Sensible sun protection when UV levels are 3 or above doesn’t put most Australians at risk of vitamin D deficiency. Regular use of sunscreen in real life has been shown to have little effect on vitamin D levels. When UV levels are 3 or above, most people need just a few minutes of sun exposure – such as walking from the office to get lunch, or hanging the washing on the line – to get enough vitamin D. Overexposure to UV is never recommended, even for people with Vitamin D deficiency. If you are concerned about your vitamin D – speak to your doctor.
Do ‘natural’ sunscreens work?
Some sunscreens may market themselves as organic or natural – these products often use physical blockers, such as zinc, to help protect against UV. Cancer Council recommends using an SPF30 or higher sunscreen that is broad spectrum, water resistant and TGA approved. If your sunscreen meets these requirements, what brand or ingredients you choose is up to you. To check if something is TGA approved, look for the reference to say that the product compiles with AS/NZS 2604:2012. Be wary of products that aren’t TGA approved, aren’t actually a sunscreen or are homemade as these products won’t have been properly tested for effectiveness and may not provide proper sun protection.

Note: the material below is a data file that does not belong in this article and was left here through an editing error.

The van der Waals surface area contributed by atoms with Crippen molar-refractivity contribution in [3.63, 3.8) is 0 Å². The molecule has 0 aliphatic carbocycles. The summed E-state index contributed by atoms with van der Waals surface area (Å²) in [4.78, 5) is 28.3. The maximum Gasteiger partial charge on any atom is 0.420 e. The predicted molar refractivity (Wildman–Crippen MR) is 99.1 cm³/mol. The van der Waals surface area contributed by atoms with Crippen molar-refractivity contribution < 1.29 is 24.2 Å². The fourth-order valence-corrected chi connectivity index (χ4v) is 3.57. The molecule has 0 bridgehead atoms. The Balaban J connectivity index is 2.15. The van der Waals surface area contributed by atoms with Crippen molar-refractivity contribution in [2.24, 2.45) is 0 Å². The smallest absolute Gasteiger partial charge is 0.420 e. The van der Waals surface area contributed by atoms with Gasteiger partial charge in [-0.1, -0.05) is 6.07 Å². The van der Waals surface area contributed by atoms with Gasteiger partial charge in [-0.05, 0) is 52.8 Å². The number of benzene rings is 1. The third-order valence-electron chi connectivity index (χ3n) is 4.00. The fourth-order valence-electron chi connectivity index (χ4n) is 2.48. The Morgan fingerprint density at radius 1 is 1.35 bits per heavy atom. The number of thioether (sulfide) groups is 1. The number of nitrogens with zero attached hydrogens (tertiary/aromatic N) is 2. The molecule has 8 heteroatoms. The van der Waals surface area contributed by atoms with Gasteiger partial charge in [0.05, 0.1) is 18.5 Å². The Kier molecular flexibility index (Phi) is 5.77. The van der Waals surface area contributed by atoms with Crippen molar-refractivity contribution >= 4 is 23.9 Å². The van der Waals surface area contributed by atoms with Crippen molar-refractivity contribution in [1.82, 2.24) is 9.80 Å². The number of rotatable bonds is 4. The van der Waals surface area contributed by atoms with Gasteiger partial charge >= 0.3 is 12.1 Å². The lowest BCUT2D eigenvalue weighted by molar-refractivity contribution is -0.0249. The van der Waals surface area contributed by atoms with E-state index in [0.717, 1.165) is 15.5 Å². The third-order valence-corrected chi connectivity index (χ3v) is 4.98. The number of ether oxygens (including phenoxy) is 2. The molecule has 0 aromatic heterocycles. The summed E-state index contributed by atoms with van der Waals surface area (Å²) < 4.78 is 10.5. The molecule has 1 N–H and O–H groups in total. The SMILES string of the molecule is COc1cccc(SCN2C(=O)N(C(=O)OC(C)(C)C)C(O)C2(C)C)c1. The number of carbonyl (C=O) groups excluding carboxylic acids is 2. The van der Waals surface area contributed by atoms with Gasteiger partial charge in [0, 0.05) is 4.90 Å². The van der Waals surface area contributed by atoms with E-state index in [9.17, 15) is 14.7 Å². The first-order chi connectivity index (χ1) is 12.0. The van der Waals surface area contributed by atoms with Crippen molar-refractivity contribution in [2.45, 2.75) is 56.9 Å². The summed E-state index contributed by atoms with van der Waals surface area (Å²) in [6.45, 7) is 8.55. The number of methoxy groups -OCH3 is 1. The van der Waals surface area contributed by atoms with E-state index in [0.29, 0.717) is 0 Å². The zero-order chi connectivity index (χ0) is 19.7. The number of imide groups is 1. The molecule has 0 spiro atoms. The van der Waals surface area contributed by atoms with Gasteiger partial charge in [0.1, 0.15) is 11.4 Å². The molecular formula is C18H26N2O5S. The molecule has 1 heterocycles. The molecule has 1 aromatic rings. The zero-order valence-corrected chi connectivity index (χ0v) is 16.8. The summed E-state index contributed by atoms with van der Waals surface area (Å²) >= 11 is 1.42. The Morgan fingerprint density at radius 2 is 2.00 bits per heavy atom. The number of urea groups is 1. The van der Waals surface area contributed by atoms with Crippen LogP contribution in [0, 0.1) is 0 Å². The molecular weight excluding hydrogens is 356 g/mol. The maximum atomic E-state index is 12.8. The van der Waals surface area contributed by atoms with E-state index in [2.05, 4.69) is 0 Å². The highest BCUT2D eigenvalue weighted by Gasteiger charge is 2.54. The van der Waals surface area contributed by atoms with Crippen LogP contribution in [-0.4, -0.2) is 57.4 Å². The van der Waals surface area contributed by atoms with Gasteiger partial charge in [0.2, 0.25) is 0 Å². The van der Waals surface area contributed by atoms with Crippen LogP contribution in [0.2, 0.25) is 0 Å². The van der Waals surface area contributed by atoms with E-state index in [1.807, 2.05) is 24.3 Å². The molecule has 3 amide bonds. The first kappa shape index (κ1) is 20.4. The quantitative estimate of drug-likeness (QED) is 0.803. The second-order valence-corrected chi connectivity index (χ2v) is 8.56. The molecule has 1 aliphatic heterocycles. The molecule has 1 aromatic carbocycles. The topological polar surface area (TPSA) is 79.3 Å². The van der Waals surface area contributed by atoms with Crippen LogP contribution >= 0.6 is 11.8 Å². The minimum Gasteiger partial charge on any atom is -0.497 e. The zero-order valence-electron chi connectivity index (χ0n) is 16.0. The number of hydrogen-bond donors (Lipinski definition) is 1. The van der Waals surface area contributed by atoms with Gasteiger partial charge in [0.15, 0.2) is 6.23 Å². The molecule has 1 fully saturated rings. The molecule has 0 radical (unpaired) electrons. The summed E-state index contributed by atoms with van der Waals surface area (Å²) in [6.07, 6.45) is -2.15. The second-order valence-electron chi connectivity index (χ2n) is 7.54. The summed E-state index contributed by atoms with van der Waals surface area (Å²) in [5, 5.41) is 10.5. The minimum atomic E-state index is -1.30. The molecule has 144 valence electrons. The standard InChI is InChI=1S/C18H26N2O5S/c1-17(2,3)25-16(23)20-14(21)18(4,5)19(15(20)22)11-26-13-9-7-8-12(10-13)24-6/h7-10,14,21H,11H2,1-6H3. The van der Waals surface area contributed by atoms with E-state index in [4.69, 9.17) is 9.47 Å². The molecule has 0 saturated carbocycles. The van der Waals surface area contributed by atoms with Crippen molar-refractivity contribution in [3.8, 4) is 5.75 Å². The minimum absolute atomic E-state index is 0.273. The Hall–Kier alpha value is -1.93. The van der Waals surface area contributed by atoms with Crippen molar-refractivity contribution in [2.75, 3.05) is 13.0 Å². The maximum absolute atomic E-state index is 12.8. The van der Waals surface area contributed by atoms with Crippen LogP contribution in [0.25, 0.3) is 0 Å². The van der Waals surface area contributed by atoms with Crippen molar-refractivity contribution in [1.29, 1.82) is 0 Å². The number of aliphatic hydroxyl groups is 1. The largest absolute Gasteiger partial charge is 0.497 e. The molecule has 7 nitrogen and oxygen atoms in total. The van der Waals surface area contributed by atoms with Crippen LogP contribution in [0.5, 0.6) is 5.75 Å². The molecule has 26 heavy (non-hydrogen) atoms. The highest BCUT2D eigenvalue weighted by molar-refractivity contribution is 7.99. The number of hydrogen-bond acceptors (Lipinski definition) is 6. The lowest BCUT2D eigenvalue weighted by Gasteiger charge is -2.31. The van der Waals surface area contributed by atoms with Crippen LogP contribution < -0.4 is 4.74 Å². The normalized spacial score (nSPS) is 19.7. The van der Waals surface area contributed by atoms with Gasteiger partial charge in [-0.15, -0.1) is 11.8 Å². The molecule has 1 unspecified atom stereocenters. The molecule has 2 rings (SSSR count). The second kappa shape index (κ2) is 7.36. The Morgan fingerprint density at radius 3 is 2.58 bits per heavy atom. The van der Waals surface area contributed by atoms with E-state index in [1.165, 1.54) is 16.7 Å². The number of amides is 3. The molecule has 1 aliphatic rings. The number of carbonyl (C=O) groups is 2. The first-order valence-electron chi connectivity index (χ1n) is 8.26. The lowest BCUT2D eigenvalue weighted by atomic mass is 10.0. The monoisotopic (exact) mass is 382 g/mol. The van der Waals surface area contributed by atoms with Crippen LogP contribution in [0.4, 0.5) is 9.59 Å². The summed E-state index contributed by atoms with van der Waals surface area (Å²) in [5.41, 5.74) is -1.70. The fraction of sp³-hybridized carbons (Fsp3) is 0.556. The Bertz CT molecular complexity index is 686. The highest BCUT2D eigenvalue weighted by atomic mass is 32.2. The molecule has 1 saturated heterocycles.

Is it okay to use sunscreen containing insect repellent?
It’s best to apply sunscreen to the skin first, let that absorb, and then use insect repellent. Insect repellent needs to evaporate in order to produce an ‘aura’ to repel insects, and if sunscreen is applied on top it may block the repellent’s ‘aura’ due to the oils and active ingredients.
Does sunscreen expire?
Yes, sunscreen does expire. Using expired sunscreen is not recommended. If a sunscreen is past its use-by-date it should be disposed of safely and a new sunscreen purchased.
For more information visit Cancer Council’s sunscreen position statement.